The “Uyghur Forced Labor Prevention Act” (the UFLPA) went into effect this past Tuesday, June 21, 2022. The UFLPA creates a rebuttable presumption that “any goods, wares, articles, and merchandise mined, produced, manufactured wholly or in part” in the Xinjiang Uyghur Autonomous Region (Uyghur Region) of China are produced with forced labor and therefore are prohibited from being imported into the U.S.
The UFLPA impacts importers of not only goods from the Uyghur Region, but also goods made in or shipped through other regions in China, and other countries, that include component parts produced in the Uyghur Region.
On June 13, 2022, U.S. Customs and Border Protection (CBP) issued Operational Guidance outlining CBP expectations of importers under the UFLPA, including guidelines for those importers who seek an exception to the UFLPA by rebutting the presumption, with clear and convincing evidence, that those goods originated in the Uyghur Region or are otherwise covered by the UFPLA. Examples of evidence that CBP may require include:
- Documentation showing a due diligence system/process such as engagement and monitoring of suppliers, mapping of the supply chain, and training on forced labor risks.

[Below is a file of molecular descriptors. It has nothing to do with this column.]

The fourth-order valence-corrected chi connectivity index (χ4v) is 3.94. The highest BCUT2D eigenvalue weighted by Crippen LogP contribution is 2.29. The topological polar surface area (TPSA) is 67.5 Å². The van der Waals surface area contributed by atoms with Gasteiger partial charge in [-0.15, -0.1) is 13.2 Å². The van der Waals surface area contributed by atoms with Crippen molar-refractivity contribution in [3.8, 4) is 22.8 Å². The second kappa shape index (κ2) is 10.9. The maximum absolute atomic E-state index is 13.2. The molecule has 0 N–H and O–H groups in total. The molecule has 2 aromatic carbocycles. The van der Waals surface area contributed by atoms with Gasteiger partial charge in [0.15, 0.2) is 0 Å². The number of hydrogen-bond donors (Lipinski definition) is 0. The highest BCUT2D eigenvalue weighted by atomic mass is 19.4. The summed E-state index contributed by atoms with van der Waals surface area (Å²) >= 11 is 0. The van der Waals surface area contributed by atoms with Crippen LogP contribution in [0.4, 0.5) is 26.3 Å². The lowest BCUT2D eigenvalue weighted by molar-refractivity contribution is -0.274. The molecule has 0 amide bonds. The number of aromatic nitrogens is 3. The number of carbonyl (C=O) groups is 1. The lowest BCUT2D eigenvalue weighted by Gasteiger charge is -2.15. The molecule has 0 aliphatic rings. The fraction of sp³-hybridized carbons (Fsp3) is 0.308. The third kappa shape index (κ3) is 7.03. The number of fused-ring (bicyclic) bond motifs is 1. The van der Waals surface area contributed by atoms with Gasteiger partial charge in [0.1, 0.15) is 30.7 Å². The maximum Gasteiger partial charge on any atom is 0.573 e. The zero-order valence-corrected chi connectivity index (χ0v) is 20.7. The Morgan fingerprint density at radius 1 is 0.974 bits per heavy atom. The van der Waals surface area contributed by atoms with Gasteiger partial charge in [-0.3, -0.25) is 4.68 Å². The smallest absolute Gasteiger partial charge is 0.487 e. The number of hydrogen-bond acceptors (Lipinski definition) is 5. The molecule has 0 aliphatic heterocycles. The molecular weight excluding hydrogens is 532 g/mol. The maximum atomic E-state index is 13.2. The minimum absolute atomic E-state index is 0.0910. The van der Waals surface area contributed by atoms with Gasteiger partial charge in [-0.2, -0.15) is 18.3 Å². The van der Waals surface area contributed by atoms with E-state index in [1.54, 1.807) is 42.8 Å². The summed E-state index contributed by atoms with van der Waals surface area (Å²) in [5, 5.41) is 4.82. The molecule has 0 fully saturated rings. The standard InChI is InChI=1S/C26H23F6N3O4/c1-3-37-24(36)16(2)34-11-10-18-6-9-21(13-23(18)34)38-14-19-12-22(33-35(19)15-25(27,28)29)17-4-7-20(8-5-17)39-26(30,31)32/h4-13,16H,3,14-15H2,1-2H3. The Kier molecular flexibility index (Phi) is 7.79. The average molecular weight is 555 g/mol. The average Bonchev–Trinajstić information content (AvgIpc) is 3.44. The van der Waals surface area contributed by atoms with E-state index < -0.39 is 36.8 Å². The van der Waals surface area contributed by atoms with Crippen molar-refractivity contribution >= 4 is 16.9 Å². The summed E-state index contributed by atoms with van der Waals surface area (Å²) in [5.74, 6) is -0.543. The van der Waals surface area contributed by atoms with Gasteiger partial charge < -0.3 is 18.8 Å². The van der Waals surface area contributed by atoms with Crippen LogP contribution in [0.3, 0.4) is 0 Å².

- Documentation tracing the supply chain from raw materials to the imported good(s) such as evidence pertaining to the overall supply chain, merchandise or components thereof, and/or miner, producer, or manufacturer records.
- Documentation on supply chain management measures.
- Documentation that traces the supply chain for the goods to provide evidence the goods were not mined, produced, or manufactured wholly or in part in the Uyghur Region.
- Evidence Goods Originating in China Were Not Mined, Produced, or Manufactured Wholly or In Part by Forced Labor
The Operational Guidance complements the U.S. Department of Homeland Security’s (DHS) Forced Labor Enforcement Task Force Strategy (FLETF Strategy), which provides the strategic framework for enforcement of the UFLPA.
For more information, support, and assistance complying or filing an exception to UFLPA, please contact OFW Law.